South Korea’s Nuclear Obsession
Image Credit: IAEA Image Bank

South Korea’s Nuclear Obsession

 
 

Five Greenpeace activists last week entered the security zone of the Kori Nuclear Power Plant. Arriving via a black inflatable boat, they climbed out and scampered up a rocky slope, unfurling a bright yellow banner in front of the plant’s fence. For 40 minutes they stood their ground as guards looked on, sirens blazed, and warnings from the Coast Guard were broadcast over the loud speaker.

In South Korea, the world’s fourth largest producer of nuclear power, the government is planning to expand the Kori site. With six reactors online, two waiting for operating license approval, and an additional two planned, it will bring the total number to ten reactors by 2022. Yet with 3.4 million people living within the 30 km zone, major companies such as Hyundai Motors located nearby, and popular Haeundae beach also in the vicinity, it reveals a government in denial of the threat to its people and nation.

But for the government and the industry, the argument is that Korea needs nuclear power. But the reality is that industrial economies, both established and rapidly developing nations, are investing in renewables because they are reliable, affordable, quick to install, safe, and are the best generating technology to reduce carbon emissions. In 2014, Germany, Japan, China, India, Spain, Mexico, Brazil and the Netherlands collectively generated more electricity from renewables (excluding large-scale hydro) than from nuclear power.

Enjoying this article? Click here to subscribe for full access. Just $5 a month.

Even before the tragic Fukushima Daiichi nuclear accident in 2011, the global nuclear industry was in decline. Its peak was in 1996, when 17.6 percent of the world’s electricity output was generated by nuclear reactors. By 2014, this had dropped to 10.8 percent. In contrast, renewable energy growth in the last 15 years has been stratospheric. Last year, 49 percent of the global investment in new energy sources was in renewables – principally solar and wind. Even in the few countries where significant nuclear power expansion is taking place, such as China, renewables are far more important to their energy future. China invested $8 billion in nuclear power plant construction in 2014, compared to more than $83 billion in non-hydro renewable energy.

Yet the Korean government has just announced its “new” energy plan for 2029, which sees an additional eight new nuclear reactors in addition to the four under construction, while committing to expanding renewable energy from the current base of 4.5 percent of electricity to 11.7 percent by 2029. Current Korean energy policy is clearly out of touch with global trends, based as it is on 20th century technology.

Greenpeace Japan’s investigation in Iitate, Fukushima prefecture, in June and July 2015 found that levels of radiation 35-40 km from the devastated nuclear plant remain high, with dose levels many times above what would be possible for people to live without risk. The efforts of thousands of workers to decontaminate areas of north-western Fukushima are not working, while the cost to date of the accident exceeds $100 billion. Today, tens of thousands of Fukushima citizens remain displaced from their homes, and as a result of a decision by the government of Shinzo Abe are being given an impossible choice – return to their homes, otherwise compensation payments for emergency housing will be terminated by 2018.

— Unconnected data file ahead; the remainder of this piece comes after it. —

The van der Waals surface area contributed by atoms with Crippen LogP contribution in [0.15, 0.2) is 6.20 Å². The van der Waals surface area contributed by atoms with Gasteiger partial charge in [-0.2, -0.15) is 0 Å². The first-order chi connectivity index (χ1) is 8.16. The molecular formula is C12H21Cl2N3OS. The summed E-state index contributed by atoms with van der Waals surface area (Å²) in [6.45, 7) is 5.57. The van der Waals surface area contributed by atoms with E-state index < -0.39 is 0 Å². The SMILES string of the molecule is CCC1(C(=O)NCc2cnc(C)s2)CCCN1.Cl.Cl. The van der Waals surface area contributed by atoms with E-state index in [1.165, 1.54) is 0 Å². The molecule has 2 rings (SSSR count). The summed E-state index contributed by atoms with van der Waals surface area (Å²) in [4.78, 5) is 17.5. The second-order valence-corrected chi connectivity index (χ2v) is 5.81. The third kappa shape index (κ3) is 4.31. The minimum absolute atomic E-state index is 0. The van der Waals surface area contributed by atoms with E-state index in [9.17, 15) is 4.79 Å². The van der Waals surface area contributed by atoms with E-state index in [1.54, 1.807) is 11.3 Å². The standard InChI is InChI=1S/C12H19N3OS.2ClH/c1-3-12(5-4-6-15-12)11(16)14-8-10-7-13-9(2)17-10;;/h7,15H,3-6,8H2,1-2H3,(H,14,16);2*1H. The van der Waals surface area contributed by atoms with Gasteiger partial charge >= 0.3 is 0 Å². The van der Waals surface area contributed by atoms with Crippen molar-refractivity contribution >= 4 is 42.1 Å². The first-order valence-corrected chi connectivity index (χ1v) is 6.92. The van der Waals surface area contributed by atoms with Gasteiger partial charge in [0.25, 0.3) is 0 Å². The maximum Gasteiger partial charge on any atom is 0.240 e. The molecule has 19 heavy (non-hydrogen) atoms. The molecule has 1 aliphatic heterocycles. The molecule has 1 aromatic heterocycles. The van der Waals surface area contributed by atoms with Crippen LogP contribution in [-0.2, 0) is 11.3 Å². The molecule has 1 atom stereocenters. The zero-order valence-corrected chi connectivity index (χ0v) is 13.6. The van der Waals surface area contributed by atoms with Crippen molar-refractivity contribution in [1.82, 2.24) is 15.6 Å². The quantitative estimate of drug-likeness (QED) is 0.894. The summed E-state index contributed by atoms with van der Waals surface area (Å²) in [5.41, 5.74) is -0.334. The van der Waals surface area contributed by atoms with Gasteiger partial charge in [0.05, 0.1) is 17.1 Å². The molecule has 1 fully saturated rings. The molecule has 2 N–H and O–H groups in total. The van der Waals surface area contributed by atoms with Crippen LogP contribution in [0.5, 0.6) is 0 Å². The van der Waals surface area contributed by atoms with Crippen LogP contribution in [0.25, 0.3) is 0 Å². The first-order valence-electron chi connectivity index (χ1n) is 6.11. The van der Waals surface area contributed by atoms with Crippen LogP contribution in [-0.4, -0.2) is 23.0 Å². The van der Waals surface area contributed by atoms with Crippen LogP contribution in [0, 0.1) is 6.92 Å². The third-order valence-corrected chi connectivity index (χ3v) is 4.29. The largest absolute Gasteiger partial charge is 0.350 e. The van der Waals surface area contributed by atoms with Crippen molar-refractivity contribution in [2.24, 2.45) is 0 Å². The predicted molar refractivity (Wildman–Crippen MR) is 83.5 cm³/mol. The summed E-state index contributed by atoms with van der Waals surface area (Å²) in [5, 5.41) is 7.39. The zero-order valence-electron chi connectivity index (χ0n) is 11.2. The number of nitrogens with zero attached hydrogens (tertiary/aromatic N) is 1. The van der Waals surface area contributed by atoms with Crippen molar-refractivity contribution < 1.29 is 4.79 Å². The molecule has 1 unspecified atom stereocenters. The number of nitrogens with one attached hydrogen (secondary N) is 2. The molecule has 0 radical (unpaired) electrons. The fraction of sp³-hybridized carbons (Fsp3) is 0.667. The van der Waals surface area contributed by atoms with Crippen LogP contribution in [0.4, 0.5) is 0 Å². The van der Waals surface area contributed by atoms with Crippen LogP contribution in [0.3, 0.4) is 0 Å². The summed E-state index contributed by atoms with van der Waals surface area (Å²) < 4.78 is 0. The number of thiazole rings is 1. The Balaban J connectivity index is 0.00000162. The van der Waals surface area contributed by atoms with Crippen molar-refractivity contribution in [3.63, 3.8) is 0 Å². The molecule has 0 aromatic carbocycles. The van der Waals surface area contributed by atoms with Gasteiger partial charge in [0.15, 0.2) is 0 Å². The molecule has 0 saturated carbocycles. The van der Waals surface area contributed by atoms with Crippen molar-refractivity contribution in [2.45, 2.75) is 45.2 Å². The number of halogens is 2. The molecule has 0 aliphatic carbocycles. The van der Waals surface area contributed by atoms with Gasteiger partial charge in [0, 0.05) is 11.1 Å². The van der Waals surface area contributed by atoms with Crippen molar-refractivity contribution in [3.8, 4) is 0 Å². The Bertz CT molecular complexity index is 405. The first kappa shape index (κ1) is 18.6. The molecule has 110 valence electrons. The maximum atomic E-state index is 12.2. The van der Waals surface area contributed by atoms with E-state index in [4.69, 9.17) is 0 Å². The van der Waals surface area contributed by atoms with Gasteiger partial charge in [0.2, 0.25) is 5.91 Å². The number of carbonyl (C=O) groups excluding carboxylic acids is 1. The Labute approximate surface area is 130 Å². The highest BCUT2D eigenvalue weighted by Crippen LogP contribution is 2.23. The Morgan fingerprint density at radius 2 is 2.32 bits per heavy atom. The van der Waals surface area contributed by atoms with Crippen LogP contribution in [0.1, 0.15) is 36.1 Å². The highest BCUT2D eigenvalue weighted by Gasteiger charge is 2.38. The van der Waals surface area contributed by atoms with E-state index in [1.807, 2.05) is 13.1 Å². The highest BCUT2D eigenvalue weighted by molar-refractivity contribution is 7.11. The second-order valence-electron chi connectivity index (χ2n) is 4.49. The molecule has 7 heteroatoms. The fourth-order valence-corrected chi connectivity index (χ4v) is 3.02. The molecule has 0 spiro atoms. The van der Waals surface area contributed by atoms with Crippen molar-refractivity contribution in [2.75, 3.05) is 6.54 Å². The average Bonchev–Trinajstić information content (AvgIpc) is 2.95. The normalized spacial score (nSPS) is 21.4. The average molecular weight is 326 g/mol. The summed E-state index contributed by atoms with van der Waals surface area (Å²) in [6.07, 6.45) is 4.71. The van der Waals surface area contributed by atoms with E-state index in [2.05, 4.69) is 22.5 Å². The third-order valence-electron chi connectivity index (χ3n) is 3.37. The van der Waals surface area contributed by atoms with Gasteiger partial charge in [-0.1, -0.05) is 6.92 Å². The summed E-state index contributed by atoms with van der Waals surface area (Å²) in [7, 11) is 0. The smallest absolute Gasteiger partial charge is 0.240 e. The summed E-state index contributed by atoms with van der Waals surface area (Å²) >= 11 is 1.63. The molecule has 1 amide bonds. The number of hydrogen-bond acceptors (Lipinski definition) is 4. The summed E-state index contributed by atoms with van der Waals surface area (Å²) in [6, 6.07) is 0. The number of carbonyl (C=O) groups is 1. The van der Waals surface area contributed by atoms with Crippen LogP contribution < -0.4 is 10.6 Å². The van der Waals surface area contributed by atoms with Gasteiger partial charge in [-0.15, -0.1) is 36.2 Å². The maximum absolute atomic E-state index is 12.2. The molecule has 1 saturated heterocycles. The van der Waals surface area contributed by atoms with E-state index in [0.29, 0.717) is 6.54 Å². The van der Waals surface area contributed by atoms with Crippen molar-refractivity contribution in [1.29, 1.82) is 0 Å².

The meltdown of three nuclear reactors at Fukushima dramatically exposed the reality that multiple reactors at a nuclear power plant site equal catastrophic failure. The warning to then Prime Minister Kan given by Japan Atomic Energy Commission on March 25, 2011 was that under the worst case scenario it may be necessary to evacuate the population out to 170 km from Fukushima, and even as far as 250 km. What could have been fortunately was avoided, but it was this scenario that helped convince Kan that a technology that could force the evacuation of over 50 million people, and effectively destroy a nation is too dangerous to have any future in the country’s energy program. It is a view shared by the majority of Japanese. More than four years later, two nuclear reactors out of the remaining 43 have resumed operations. The future for the others, which remain shut down, remains highly uncertain with people across the nation campaigning to stop their restart.

The majority of South Korean people, like the people of Japan, have understood the lessons of Fukushima – that nuclear power is a technology with unacceptable risks. In contrast, both the Abe government in Japan and the administration of Park Geun-hye in South Korea are deliberately ignoring the lessons of Fukushima. It took the Fukushima Daiichi accident to change the mind of one national leader. South Korea should not have to wait for an accident at Kori to have a similar effect.

Daul Jang is the Project Leader for the Climate and Energy Campaign at Greenpeace East Asia in Seoul.

 

 

Newsletter
Sign up for our weekly newsletter
The Diplomat Brief